The churches and emigration from nineteenth-century Ireland
Author: Sarah Roddy

The book knits together two of the most significant themes in the social and cultural history of modern Ireland - mass emigration and religious change - and aims to provide fresh insight into both. It addresses the churches' responses to emigration, both in theory and in practice. The book also assesses how emigration impacted on the churches both in relation to their status in Ireland, and in terms of their ability to spread their influence abroad. It first deals with the theoretical positions of the clergy of each denomination in relation to emigration and how they changed over the course of the nineteenth century, as the character of emigration itself altered. It then explores the extent of practical clerical involvement in the temporal aspects of emigration. This includes attempts to prevent or limit it, a variety of facilitation services informally offered by parish clergymen, church-backed moves to safeguard emigrant welfare, clerical advice-giving and clerically planned schemes of migration. Irish monks between the fifth and eighth centuries had spread Christianity all over Europe, and should act as an inspiration to the modern cleric. Tied in with this reading of the past, of course, was a very particular view of the present: the perception that emigration represented the enactment of a providential mission to spread the faith.

Open Access (free)
Sarah Roddy

Francisco’s prominent ‘labour priest’ Peter Yorke forcefully impressed upon Maynooth’s Walter McDonald, when the latter visited America in 1900 – looked to Ireland and her church as to the ‘rising sun’; to them it was the revered monarch of an English-speaking Catholic kingdom.10 Though Yorke was chiding McDonald and the Irish church for not fully appreciating this fact, as Chapter Five demonstrated, it had in fact constructed and developed a powerful and widely accepted narrative of a ‘spiritual empire’ arising out of mass emigration. In that sense, the tensions the

in Population, providence and empire
Open Access (free)
Sarah Roddy

-way relationship between the sending society and the outflow. Specifically, it seeks to ascertain and compare how the Irish 1 Roddy_Population_Printer.indd 1 15/09/2014 11:47 Introduction Catholic, Presbyterian and Anglican churches responded to sustained emigration from their congregations during the nineteenth century, and in turn how they were affected by it, and, just as importantly, how they believed themselves to be affected by it. The book therefore knits together two of the most significant themes in the social and cultural history of modern Ireland – mass emigration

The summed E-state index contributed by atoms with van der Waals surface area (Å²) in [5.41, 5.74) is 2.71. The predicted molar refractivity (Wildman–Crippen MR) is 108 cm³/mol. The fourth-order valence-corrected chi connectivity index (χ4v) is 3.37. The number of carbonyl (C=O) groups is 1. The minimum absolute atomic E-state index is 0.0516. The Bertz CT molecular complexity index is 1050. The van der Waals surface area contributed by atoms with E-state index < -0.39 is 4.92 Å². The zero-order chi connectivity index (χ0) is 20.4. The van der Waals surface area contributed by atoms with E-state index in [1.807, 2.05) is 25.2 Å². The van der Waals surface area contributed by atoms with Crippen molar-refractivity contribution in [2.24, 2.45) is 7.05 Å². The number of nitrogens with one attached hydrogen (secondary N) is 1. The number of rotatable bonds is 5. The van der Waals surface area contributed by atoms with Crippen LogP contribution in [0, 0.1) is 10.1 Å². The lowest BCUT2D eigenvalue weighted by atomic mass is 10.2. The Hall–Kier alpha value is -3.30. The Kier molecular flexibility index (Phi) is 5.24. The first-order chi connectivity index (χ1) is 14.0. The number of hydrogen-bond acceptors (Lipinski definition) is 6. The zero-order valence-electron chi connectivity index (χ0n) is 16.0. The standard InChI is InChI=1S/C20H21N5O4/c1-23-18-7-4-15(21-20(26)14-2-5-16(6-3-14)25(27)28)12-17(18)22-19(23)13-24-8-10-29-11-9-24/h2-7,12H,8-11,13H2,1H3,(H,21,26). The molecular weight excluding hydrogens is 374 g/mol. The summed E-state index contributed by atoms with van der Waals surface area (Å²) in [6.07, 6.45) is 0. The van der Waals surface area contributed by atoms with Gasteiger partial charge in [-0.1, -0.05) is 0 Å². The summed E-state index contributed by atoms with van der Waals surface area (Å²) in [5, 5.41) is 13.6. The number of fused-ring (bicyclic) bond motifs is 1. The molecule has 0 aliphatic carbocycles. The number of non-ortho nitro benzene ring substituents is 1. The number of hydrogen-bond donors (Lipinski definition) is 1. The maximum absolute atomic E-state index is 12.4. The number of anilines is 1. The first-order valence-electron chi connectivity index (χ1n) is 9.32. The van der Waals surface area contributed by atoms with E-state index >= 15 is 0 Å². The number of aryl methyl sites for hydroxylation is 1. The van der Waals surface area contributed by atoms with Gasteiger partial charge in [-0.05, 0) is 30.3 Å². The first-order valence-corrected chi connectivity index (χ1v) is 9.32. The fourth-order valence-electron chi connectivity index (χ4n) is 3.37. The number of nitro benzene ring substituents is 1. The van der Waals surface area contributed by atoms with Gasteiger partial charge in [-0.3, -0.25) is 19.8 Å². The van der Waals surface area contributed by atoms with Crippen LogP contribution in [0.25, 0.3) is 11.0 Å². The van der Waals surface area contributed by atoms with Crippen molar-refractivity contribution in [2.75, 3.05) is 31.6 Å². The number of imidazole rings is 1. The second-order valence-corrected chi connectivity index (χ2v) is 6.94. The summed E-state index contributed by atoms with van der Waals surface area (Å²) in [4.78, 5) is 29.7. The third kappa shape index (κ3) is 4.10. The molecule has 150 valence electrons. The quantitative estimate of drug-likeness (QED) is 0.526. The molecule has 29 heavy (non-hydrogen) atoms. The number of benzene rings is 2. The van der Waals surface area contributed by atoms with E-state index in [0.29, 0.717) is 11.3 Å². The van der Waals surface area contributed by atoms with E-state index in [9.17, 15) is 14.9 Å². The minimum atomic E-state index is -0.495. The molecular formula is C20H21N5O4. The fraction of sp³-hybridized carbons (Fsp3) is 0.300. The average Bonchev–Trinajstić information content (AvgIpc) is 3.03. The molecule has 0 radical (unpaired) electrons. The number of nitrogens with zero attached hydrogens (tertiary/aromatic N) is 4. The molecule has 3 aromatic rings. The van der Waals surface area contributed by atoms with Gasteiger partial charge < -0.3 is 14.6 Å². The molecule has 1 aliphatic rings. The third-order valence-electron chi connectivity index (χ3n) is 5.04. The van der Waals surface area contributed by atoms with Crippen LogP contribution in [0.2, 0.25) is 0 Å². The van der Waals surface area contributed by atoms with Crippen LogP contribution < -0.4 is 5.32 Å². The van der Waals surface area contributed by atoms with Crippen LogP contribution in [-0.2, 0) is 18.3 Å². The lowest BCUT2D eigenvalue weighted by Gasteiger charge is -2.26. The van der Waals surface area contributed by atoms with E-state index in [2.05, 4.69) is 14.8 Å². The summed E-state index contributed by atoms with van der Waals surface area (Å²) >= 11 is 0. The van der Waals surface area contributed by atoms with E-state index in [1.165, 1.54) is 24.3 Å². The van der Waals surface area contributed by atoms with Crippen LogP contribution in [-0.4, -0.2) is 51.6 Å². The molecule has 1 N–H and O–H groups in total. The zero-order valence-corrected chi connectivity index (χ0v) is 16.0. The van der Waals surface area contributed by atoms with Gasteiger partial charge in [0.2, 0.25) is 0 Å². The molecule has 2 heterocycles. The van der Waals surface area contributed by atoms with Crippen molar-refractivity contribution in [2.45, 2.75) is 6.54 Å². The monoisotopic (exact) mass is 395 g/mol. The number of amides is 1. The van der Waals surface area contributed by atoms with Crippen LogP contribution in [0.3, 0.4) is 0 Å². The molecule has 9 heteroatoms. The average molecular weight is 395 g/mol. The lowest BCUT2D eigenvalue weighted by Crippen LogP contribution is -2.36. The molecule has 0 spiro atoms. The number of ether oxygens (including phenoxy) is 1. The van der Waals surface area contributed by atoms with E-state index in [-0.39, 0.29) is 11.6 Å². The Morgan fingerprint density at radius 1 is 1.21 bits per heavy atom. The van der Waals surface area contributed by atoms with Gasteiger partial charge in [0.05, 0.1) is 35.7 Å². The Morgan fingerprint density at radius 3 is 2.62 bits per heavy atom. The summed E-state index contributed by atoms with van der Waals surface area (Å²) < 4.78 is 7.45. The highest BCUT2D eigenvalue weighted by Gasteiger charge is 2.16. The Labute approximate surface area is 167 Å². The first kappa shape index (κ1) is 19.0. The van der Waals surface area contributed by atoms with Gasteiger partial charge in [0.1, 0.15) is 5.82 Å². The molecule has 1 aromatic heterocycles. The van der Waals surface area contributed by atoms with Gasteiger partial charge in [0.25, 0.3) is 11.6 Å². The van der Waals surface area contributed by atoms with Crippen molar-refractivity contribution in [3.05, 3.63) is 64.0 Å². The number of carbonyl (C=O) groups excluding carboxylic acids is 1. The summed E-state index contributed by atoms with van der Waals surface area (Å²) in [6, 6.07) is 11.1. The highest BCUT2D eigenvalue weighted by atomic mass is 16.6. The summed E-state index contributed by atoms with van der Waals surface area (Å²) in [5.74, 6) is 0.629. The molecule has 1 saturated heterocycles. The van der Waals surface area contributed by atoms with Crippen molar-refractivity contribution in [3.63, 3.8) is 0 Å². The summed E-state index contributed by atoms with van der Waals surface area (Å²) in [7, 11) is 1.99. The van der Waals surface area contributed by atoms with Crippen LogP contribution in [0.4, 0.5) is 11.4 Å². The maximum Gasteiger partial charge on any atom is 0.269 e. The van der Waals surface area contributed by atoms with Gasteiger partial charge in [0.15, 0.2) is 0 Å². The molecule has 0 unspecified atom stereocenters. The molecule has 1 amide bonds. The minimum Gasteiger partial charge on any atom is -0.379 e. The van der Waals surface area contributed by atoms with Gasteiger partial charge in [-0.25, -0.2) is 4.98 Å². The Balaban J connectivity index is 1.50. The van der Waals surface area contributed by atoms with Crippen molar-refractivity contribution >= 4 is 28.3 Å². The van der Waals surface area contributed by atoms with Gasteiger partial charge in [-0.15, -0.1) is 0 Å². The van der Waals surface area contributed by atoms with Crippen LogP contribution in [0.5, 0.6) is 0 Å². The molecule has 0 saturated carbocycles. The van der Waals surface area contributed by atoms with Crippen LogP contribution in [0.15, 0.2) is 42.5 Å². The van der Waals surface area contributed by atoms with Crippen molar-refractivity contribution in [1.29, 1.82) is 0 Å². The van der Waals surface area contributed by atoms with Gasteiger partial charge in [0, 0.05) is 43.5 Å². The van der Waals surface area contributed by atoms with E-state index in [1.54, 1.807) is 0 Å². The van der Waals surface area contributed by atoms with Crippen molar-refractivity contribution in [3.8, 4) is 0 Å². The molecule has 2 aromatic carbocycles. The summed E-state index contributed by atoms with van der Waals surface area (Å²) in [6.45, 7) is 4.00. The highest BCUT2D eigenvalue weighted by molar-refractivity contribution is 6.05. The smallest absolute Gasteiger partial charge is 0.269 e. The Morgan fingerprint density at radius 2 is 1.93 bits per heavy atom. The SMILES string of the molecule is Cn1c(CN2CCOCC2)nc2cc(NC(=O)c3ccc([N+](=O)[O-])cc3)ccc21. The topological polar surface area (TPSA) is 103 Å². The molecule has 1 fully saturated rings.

in Population, providence and empire
Emigration and the spread of Irish religious influence
Sarah Roddy

5 The spiritual empire at home: emigration and the spread of Irish religious influence The idea that mass migration from nineteenth-century Ireland created an Irish ‘empire’ has had enduring appeal. It proved a rare source of pride during depressed periods in independent Ireland, particularly the 1940s and 1950s, and provided the basis of an evocative title for at least one popular version of the Irish diaspora’s story as late as the turn of this century.1 In the latter context especially, ‘Irish empire’ can appear simply a wry play on a far more common and not

in Population, providence and empire
The pastoral responses of the Irish churches to emigration
Sarah Roddy

Education in Dublin in 1842. Therefore, while the notion that mass emigration from Ireland began in the 1840s is certainly outmoded, it would seem that the formal, organised involvement of the Irish churches in the religious care of diaspora communities was largely a mid-nineteenth century phenomenon. Before then, for most Irish emigrants, it was an ambition realised only occasionally and sometimes almost incidentally. There were several spurs to this concert of new and renewed activity, but the pleas of the destination churches loomed large. These were often the

in Population, providence and empire
Open Access (free)
The clergy and emigration in principle